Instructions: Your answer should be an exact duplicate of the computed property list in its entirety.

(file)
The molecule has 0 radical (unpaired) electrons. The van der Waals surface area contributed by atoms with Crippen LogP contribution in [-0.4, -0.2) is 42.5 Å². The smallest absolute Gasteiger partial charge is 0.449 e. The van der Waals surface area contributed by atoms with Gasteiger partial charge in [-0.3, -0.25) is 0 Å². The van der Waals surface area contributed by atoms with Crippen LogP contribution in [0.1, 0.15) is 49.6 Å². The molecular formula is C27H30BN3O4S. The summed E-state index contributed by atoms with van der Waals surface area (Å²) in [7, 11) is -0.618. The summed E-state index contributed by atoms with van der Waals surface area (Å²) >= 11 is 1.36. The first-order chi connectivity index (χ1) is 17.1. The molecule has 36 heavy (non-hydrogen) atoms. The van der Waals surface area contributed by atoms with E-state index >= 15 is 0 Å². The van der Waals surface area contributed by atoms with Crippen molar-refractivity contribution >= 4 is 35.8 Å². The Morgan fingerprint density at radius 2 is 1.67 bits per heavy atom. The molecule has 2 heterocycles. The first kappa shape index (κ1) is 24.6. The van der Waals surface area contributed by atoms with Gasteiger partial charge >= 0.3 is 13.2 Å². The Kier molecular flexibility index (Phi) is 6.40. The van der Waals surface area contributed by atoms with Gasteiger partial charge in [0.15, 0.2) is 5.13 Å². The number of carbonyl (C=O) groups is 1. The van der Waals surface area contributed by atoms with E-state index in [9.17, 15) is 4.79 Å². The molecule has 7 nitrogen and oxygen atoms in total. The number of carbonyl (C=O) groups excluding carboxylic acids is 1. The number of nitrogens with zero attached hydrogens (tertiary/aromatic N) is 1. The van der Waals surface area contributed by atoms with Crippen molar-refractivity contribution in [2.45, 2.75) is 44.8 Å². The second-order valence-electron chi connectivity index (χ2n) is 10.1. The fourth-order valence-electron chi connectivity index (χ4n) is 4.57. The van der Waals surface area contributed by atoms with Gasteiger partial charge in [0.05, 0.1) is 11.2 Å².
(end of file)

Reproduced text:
The molecule has 0 radical (unpaired) electrons. The van der Waals surface area contributed by atoms with Crippen LogP contribution in [-0.4, -0.2) is 42.5 Å². The smallest absolute Gasteiger partial charge is 0.449 e. The van der Waals surface area contributed by atoms with Gasteiger partial charge in [-0.3, -0.25) is 0 Å². The van der Waals surface area contributed by atoms with Crippen LogP contribution in [0.1, 0.15) is 49.6 Å². The molecular formula is C27H30BN3O4S. The summed E-state index contributed by atoms with van der Waals surface area (Å²) in [7, 11) is -0.618. The summed E-state index contributed by atoms with van der Waals surface area (Å²) >= 11 is 1.36. The first-order chi connectivity index (χ1) is 17.1. The molecule has 36 heavy (non-hydrogen) atoms. The van der Waals surface area contributed by atoms with E-state index >= 15 is 0 Å². The van der Waals surface area contributed by atoms with Crippen molar-refractivity contribution >= 4 is 35.8 Å². The Morgan fingerprint density at radius 2 is 1.67 bits per heavy atom. The molecule has 2 heterocycles. The first kappa shape index (κ1) is 24.6. The van der Waals surface area contributed by atoms with Gasteiger partial charge >= 0.3 is 13.2 Å². The Kier molecular flexibility index (Phi) is 6.40. The van der Waals surface area contributed by atoms with Gasteiger partial charge in [0.15, 0.2) is 5.13 Å². The number of carbonyl (C=O) groups is 1. The van der Waals surface area contributed by atoms with E-state index in [9.17, 15) is 4.79 Å². The molecule has 7 nitrogen and oxygen atoms in total. The number of carbonyl (C=O) groups excluding carboxylic acids is 1. The number of nitrogens with zero attached hydrogens (tertiary/aromatic N) is 1. The van der Waals surface area contributed by atoms with Crippen molar-refractivity contribution in [2.45, 2.75) is 44.8 Å². The second-order valence-electron chi connectivity index (χ2n) is 10.1. The fourth-order valence-electron chi connectivity index (χ4n) is 4.57. The van der Waals surface area contributed by atoms with Gasteiger partial charge in [0.05, 0.1) is 11.2 Å².